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Handbook of Communication in Oncology and Palliative
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David Kissane, Barry Bultz, Phyllis Butow, and Ilora Finlay

Print publication date: 2010

Print ISBN-13: 9780199238361

Published to Oxford Scholarship Online: November 2011

DOI: 10.1093/acprof:oso/9780199238361.001.0001

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PRINTED FROM OXFORD SCHOLARSHIP ONLINE (oxford.universitypressscholarship.com). (c) Copyright Oxford University Press, 2021. All Rights Reserved. An individual user may print out a PDF of a single chapter of a monograph in OSO for personal use. date: 27 October 2021

Ambulatory care nurses responding to depression

Ambulatory care nurses responding to depression

(p.439) Chapter 37 Ambulatory care nurses responding to depression
Handbook of Communication in Oncology and Palliative Care

Anthony De La Cruz

Richard Brown

Steve Passik

Oxford University Press

A significant percentage of cancer patients develop concomitant psychiatric disorders, such as adjustment disorders, demoralisation, and depression; and those with advanced disease are a particularly vulnerable group. Or not infrequently, oncology nurses providing ambulatory care may develop long and enduring relationships with their patients. They often spend more time with their patients than other health professionals do, so they may be better able to identify problems and provide specific interventions. Because nurses are in a key position to identify and respond to a patient's emotional distress, their ability to establish a dialogue about emerging symptoms is invaluable. This chapter describes a model of core communication components consisting of strategies, skills, and process tasks. This model will enable nurses to gain an understanding of the patient's experience and assist in the recognition and treatment of depression.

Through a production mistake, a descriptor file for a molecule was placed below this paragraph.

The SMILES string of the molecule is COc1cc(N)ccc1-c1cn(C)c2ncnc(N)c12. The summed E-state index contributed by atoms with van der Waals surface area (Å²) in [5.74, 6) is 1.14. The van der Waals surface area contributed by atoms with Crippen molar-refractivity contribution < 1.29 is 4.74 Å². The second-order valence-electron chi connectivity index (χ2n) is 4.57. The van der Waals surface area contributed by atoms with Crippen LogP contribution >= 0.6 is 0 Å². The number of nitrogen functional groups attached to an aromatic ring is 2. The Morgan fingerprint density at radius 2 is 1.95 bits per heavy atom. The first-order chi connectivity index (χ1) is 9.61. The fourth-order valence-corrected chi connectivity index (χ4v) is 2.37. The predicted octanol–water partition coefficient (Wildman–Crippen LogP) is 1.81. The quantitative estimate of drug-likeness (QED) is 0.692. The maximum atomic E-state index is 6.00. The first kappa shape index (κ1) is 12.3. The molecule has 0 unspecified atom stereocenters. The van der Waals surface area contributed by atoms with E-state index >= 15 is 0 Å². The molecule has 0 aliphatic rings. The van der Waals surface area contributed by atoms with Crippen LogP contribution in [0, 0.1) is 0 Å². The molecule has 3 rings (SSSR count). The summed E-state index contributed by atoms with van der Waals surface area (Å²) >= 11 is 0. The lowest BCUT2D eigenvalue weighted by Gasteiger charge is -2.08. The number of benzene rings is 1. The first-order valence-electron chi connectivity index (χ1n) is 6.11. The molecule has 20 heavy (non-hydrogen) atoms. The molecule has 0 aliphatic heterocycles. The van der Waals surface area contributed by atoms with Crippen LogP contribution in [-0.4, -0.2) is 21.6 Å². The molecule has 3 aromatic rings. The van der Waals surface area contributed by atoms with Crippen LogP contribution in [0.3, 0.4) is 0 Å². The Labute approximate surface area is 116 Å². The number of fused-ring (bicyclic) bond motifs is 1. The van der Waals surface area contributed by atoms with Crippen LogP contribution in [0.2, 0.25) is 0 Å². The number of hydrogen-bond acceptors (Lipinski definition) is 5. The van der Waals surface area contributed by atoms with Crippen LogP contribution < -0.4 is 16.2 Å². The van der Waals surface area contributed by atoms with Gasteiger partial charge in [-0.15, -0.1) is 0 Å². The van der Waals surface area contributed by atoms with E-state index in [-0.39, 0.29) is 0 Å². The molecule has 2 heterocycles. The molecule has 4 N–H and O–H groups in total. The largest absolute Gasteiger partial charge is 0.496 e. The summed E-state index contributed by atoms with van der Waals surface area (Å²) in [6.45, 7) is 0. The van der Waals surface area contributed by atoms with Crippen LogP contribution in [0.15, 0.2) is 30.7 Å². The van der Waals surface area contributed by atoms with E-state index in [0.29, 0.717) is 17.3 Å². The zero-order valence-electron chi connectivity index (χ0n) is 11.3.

Keywords:   cancer patients, nurses, oncology, depression, communication, treatment, ambulatory care

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